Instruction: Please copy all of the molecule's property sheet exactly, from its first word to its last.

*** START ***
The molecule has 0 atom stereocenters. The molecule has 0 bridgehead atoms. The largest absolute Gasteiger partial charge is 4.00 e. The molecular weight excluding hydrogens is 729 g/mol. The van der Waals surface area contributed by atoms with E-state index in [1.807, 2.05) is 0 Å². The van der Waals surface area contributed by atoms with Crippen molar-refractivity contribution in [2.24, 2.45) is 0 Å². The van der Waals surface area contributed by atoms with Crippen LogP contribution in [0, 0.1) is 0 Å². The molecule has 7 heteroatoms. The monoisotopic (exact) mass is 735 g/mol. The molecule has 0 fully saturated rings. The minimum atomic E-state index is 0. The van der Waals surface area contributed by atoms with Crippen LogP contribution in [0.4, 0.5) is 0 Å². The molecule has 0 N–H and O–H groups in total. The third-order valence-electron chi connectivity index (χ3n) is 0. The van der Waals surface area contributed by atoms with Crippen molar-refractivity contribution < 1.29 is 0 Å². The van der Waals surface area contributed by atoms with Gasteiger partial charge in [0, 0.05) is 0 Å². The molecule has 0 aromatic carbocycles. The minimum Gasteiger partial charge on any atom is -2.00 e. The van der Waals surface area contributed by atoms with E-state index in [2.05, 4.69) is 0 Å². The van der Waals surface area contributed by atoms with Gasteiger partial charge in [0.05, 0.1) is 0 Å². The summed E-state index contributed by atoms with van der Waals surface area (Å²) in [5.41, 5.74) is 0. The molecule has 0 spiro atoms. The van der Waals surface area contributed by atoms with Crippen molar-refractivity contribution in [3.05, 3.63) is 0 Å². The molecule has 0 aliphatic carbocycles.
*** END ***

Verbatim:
The molecule has 0 atom stereocenters. The molecule has 0 bridgehead atoms. The largest absolute Gasteiger partial charge is 4.00 e. The molecular weight excluding hydrogens is 729 g/mol. The van der Waals surface area contributed by atoms with E-state index in [1.807, 2.05) is 0 Å². The van der Waals surface area contributed by atoms with Crippen molar-refractivity contribution in [2.24, 2.45) is 0 Å². The van der Waals surface area contributed by atoms with Crippen LogP contribution in [0, 0.1) is 0 Å². The molecule has 7 heteroatoms. The monoisotopic (exact) mass is 735 g/mol. The molecule has 0 fully saturated rings. The minimum atomic E-state index is 0. The van der Waals surface area contributed by atoms with Crippen LogP contribution in [0.4, 0.5) is 0 Å². The molecule has 0 N–H and O–H groups in total. The third-order valence-electron chi connectivity index (χ3n) is 0. The van der Waals surface area contributed by atoms with Crippen molar-refractivity contribution < 1.29 is 0 Å². The van der Waals surface area contributed by atoms with Gasteiger partial charge in [0, 0.05) is 0 Å². The molecule has 0 aromatic carbocycles. The minimum Gasteiger partial charge on any atom is -2.00 e. The van der Waals surface area contributed by atoms with E-state index in [2.05, 4.69) is 0 Å². The van der Waals surface area contributed by atoms with Gasteiger partial charge in [0.05, 0.1) is 0 Å². The summed E-state index contributed by atoms with van der Waals surface area (Å²) in [5.41, 5.74) is 0. The molecule has 0 spiro atoms. The van der Waals surface area contributed by atoms with Crippen molar-refractivity contribution in [3.05, 3.63) is 0 Å². The molecule has 0 aliphatic carbocycles.